geminiann05009 — Announcement

Mid-infrared Dust Emission from Massive-Star Supernovae

28 June 2005

Imaging by Gemini North's Michelle mid-infrared imager/spectrograph has allowed an international team of researchers to isolate and characterize the dusty remains of the supernova remnant SN 2002hh some 20 million light-years away. Led by UK astronomer Michael Barlow (University College London), the team imaged SN 2002hh in the relatively nearby galaxy NGC 6946 to study the dust expelled (and/or created) during the supernova explosion. Earlier Spitzer Space Telescope observations identified the dust excess from the supernova as part of the Survey for Evolution of Emission from Dust in Supernovae (SEEDS) project using Spitzer Infrared Nearby Galaxy Survey (SINGS) Legacy data set. However, due to a lack of spatial resolution, these observations failed to confirm the identity of Source 1 (see Figure 1) as the supernova. The new Gemini results provided an approximately ten-fold increase in resolution at 11.2 and 18.5 microns and were able to clearly isolate the supernova source from its neighbors (Figure 2).

The mid-infrared spectral energy distribution (SED) of SN 2002hh matches a source that radiates like a 290 K blackbody with a radius of 0.1 light-year (or, alternatively, like a 225 K source with an inverse-wavelength emissivity and a radius of 0.5 light-year). Since it would require 25 years for supernova ejecta expanding at 6,000 kilometers per second to reach the latter radius, Barlow and his team concluded that the dust must have originated from an earlier mass-loss phase of the supernova progenitor.

Radiative transfer models using these data indicate a total gas and dust mass in the shell of at least ten solar masses.[1] The derived dust mass of at least 0.1 solar masses is similar to those estimated for the dust shells around the self-obscured red supergiant NML Cygni and the luminous blue variable AG Carinae, suggesting that the precursor of SN 2002hh may have been similar to one of these massive precursors.

Models confirm that newly formed dust in supernovae ejecta should become detectable at mid-infrared wavelengths within two years of an outburst. They also prove that the mid-infrared is particularly suitable to trace the onset of dust formation in supernovae, and to determine the amount of dust formed. Supernova 1987A was an unusually close one (see background information box) and mid-infrared studies of other extragalactic supernovae have not been possible until recently. With the advent of ground-based 8-meter telescopes equipped with sensitive mid-infrared instruments such as Michelle and TReCS, and the launch of the Spitzer Space Telescope, sufficient sensitivity has become available to embark on searches for mid-infrared emission from supernovae in nearby galaxies.

Observations were obtained using Director’s Discretionary Time on September 26, 2004. For more details, see the paper "Detection of a Massive Dust Shell around the Type II Supernova SN 2002hh" by M. J. Barlow, B. E. K. Sugerman, J. Fabbri, M. Meixner, R. S. Fisher, J. E. Bowey, N. Panagia, B. Ercolano, G. C. Clayton, M. Cohen, T. M. Gledhill, K. Gordon, A. G. G. M. Tielens, and A. A. Zijlstra, to appear in the Astrophysical Journal Letters, and the article "Mid-infrared Dust Emission from Massive Star Supernovae" in GeminiFocus, vol. 25, pp. 16-18, June 2005.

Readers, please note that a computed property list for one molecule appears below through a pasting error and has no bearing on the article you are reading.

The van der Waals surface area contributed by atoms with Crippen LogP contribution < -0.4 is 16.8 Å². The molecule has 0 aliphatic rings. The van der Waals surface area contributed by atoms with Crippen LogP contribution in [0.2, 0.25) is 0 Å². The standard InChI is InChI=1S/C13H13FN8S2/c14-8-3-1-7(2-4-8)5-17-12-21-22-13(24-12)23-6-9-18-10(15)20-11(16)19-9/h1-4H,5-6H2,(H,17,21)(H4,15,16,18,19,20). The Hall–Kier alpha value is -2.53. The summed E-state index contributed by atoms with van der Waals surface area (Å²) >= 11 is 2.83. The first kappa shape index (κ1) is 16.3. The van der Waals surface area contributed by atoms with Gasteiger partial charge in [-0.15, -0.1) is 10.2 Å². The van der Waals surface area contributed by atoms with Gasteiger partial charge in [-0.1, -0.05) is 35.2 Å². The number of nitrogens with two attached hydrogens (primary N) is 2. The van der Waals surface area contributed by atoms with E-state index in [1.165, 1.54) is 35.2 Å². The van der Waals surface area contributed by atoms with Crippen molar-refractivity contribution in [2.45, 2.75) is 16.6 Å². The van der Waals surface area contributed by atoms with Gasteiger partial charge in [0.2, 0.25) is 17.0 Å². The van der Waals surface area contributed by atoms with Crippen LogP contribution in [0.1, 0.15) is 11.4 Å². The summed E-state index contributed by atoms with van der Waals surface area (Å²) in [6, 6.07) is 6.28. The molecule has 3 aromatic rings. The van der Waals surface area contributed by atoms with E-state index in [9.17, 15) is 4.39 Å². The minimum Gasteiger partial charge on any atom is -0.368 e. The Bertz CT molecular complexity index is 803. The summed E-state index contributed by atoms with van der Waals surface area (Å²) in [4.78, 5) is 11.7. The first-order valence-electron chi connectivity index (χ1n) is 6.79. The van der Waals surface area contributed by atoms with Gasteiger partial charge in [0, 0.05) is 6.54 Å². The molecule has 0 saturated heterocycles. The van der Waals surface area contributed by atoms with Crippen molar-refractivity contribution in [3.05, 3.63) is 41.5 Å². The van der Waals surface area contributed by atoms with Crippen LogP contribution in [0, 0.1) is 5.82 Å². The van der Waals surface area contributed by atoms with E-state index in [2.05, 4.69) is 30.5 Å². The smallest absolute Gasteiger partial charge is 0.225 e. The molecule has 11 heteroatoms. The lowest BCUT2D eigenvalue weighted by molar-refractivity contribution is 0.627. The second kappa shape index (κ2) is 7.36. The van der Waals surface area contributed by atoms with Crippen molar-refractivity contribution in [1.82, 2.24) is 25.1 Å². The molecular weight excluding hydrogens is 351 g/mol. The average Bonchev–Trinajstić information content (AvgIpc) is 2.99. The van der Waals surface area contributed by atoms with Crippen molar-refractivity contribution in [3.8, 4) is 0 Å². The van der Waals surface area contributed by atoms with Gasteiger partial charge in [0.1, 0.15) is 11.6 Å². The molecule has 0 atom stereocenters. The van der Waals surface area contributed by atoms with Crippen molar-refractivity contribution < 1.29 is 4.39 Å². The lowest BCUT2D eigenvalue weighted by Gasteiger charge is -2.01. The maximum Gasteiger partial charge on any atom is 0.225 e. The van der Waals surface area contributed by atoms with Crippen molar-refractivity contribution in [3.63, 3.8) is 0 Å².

Supernovae as Suppliers of Cosmic Dust

The violent explosions of massive stars as supernovae could well be a major, or even the dominant, source of dust in the universe. This idea is indirectly supported by the fact that many of the earliest-formed galaxies known are extremely dusty and luminous in the infrared. It seems that only massive stars can have produced the observed dust over the short timescales implied, either during dusty mass-loss phases prior to the explosion, or else within the expanding and cooling ejecta from the supernova. The evidence for this comes from the efficient detection of their redshifted dust emission at submillimeter wavelengths by the Submillimeter Common-User Bolometric Array (SCUBA) and other instruments.

Supporting evidence for dust formation by at least some supernovae comes from precise studies of the ratios of chemical isotopes that make up the grain inclusions found in meteorites. Many of these inclusions exhibit isotopic distributions that differ significantly from those found in the Sun and Earth, and have consequently been labeled as “presolar” grains, or “stardust.” Some of these grains have isotopic distributions characteristic of the r-process that operates inside supernovae and is responsible for the synthesis of heavier elements during such an event. The first direct observational evidence for the formation of dust by supernovae came from studies of SN 1987A in the Large Magellanic Cloud. Mid-infrared emission from warm dust grains that formed in the ejecta from this supernova became evident from about 500-600 days after the outburst. The same dust produced about 0.6 magnitudes of optical extinction as deduced from red-blue asymmetries that developed in the profiles of optical emission lines. The red-shifted emission from the far side of the ejecta suffered more extinction than the blue-shifted emission from the near side.


[1] The dust and gas mass estimate of 10-15 solar masses is based on applying a standard ISM gas/dust ratio of 100 to the derived dust mass of 0.1-0.15 solar masses for SN 2002hh. The comparison to NML Cyg in particular can only be between their dust shell masses since the total gas around SN 2002hh and NML Cyg has not been measured.


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Mid-infrared Dust Emission from Massive-Star Supernovae
Mid-infrared Dust Emission from Massive-Star Supernovae
Optical image (GMOS, foreground) combined with the Michelle image (11.2 microns)
Optical image (GMOS, foreground) combined with the Michelle image (11.2 microns)